“A chilling story of the past’s influence on the present” – ‘The Twin’ by Gerbrand Bakker
A chilling story of the past’s influence on the present.
Gerbrand Bakker, translated from the Dutch by David Colmer
Archipelago: 250 pp., $25
The story is eerily familiar, whether you are rural or urban, male or female, happy or unhappy. Twin brothers grow up on the family farm with their domineering, harsh father and their quiet, subservient mother
One is the father’s favorite, destined to inherit the farm. When he dies in a car accident, the other brother is left to run it, care for his dying father — and narrate the story.
All his life he feels like half of a person, going through his daily routine, not knowing how it was that he got here but aware that his life is slipping away, habit by habit.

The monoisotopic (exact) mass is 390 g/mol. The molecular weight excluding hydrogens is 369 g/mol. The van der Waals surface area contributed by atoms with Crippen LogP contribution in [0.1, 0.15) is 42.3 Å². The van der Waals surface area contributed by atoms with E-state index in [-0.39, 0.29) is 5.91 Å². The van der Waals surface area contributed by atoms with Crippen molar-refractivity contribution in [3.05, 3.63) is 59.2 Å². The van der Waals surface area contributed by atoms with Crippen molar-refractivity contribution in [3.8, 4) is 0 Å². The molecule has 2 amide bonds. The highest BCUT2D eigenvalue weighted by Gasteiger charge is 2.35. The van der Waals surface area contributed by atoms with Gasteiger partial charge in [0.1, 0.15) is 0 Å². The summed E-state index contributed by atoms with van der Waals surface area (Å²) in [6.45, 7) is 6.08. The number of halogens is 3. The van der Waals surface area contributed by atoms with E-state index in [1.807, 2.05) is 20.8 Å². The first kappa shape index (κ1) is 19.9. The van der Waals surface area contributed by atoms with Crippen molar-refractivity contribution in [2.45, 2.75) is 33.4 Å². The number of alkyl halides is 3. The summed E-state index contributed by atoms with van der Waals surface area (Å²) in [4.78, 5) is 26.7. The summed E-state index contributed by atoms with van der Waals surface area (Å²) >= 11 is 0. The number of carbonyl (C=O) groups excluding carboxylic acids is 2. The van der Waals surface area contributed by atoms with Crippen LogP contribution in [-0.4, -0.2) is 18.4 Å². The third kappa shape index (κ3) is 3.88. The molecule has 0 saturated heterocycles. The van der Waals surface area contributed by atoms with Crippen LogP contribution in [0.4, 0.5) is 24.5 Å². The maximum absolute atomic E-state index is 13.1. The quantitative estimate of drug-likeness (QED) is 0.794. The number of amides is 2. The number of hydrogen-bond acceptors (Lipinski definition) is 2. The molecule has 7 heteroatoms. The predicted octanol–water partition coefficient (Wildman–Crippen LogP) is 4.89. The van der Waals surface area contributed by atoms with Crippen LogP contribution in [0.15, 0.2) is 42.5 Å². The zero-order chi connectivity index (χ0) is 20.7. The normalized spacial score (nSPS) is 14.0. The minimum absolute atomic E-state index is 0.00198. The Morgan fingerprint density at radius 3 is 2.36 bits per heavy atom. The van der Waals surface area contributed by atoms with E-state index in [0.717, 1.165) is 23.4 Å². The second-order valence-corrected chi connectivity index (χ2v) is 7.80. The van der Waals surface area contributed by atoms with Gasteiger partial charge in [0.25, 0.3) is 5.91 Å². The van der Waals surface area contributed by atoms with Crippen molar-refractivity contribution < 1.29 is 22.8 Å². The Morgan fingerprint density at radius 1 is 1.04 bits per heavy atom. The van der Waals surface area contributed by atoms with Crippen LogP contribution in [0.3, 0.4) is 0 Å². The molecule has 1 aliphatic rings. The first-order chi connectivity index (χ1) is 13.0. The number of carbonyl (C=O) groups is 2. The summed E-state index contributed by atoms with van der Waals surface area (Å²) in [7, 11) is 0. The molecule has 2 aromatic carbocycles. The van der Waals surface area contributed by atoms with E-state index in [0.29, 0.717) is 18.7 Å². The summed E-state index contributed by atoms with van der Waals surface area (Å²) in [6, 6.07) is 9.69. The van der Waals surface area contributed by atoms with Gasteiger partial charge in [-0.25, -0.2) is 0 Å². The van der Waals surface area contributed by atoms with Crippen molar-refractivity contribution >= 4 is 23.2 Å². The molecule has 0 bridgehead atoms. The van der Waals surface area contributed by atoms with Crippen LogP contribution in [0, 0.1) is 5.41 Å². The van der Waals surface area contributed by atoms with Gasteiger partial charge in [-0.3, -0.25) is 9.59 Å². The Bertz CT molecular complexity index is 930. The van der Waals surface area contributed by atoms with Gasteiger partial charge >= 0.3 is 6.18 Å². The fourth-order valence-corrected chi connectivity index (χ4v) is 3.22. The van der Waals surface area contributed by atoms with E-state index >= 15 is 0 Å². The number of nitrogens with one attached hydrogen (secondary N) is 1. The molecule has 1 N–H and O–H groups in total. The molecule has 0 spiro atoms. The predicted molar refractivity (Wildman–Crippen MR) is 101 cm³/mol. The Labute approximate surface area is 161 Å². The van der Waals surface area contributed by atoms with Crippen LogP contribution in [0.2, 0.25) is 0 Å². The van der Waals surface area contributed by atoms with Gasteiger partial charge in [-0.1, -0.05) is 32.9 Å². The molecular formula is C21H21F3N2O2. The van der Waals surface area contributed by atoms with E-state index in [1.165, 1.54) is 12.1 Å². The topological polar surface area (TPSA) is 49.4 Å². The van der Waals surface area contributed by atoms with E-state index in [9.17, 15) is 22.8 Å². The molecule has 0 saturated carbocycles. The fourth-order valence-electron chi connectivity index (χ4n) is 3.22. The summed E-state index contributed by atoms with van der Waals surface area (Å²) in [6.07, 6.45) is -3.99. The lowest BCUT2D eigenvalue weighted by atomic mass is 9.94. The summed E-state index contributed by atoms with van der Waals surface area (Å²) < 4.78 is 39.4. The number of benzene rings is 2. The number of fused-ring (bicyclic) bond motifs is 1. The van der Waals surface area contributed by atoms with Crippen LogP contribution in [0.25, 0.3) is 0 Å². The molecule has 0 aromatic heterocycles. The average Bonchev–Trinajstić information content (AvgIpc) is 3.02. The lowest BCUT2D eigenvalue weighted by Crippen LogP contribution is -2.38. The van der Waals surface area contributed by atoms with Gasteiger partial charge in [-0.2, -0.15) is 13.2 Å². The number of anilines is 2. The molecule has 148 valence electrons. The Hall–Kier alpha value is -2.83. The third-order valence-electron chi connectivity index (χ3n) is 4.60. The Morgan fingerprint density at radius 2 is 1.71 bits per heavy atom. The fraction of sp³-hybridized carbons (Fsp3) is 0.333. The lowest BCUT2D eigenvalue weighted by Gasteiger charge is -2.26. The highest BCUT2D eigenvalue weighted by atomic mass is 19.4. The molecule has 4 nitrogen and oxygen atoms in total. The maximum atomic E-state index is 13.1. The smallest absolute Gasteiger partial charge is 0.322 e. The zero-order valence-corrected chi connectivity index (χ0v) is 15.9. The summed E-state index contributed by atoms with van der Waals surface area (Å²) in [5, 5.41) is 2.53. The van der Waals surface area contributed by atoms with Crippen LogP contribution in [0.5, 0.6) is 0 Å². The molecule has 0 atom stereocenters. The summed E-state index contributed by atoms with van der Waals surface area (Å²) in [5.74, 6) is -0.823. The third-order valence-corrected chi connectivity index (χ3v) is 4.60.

One day, many years later, he gets a letter from his dead brother’s fiancée, who was responsible for the accident. She wants to send her disaffected 18-year-old son to live with him and work on the farm.
In the course of the novel, the still subconscious of the twin left behind is revealed to us, memory by memory. As these memories slash the surface of his life, they cannot help but erode his calloused exterior.
Gerbrand Bakker’s writing is fabulously clear, so clear that each sentence leaves a rippling wake.